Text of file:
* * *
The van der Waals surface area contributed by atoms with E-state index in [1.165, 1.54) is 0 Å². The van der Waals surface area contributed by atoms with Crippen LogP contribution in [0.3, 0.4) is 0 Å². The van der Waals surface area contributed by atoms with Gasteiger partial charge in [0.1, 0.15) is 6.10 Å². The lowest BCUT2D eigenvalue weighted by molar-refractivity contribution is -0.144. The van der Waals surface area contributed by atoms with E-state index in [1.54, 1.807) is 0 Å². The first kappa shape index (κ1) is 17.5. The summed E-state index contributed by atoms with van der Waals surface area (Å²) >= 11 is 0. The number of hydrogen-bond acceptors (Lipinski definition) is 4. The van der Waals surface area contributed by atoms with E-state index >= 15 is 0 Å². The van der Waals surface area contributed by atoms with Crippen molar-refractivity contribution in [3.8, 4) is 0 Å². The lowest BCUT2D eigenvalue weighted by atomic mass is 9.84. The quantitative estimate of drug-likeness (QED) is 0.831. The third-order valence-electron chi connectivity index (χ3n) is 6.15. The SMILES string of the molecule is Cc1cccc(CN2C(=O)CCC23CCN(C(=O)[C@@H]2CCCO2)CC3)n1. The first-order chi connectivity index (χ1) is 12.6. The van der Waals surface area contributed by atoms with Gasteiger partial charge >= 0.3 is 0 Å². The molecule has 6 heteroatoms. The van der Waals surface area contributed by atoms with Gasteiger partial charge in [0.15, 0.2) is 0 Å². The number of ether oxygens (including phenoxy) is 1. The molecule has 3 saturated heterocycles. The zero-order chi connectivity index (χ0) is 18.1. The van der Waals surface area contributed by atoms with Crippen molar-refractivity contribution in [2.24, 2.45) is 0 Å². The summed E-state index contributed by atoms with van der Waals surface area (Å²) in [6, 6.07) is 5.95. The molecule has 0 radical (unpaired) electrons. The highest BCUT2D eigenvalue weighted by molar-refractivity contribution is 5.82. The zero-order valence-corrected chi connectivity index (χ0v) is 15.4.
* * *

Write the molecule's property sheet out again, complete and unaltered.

The van der Waals surface area contributed by atoms with E-state index in [1.165, 1.54) is 0 Å². The van der Waals surface area contributed by atoms with Crippen LogP contribution in [0.3, 0.4) is 0 Å². The van der Waals surface area contributed by atoms with Gasteiger partial charge in [0.1, 0.15) is 6.10 Å². The lowest BCUT2D eigenvalue weighted by molar-refractivity contribution is -0.144. The van der Waals surface area contributed by atoms with E-state index in [1.54, 1.807) is 0 Å². The first kappa shape index (κ1) is 17.5. The summed E-state index contributed by atoms with van der Waals surface area (Å²) >= 11 is 0. The number of hydrogen-bond acceptors (Lipinski definition) is 4. The van der Waals surface area contributed by atoms with E-state index >= 15 is 0 Å². The van der Waals surface area contributed by atoms with Crippen molar-refractivity contribution in [3.8, 4) is 0 Å². The lowest BCUT2D eigenvalue weighted by atomic mass is 9.84. The quantitative estimate of drug-likeness (QED) is 0.831. The third-order valence-electron chi connectivity index (χ3n) is 6.15. The SMILES string of the molecule is Cc1cccc(CN2C(=O)CCC23CCN(C(=O)[C@@H]2CCCO2)CC3)n1. The first-order chi connectivity index (χ1) is 12.6. The van der Waals surface area contributed by atoms with Gasteiger partial charge >= 0.3 is 0 Å². The molecule has 6 heteroatoms. The van der Waals surface area contributed by atoms with Gasteiger partial charge in [0.15, 0.2) is 0 Å². The number of ether oxygens (including phenoxy) is 1. The molecule has 3 saturated heterocycles. The zero-order chi connectivity index (χ0) is 18.1. The van der Waals surface area contributed by atoms with Crippen molar-refractivity contribution in [2.24, 2.45) is 0 Å². The summed E-state index contributed by atoms with van der Waals surface area (Å²) in [6, 6.07) is 5.95. The molecule has 0 radical (unpaired) electrons. The highest BCUT2D eigenvalue weighted by molar-refractivity contribution is 5.82. The zero-order valence-corrected chi connectivity index (χ0v) is 15.4.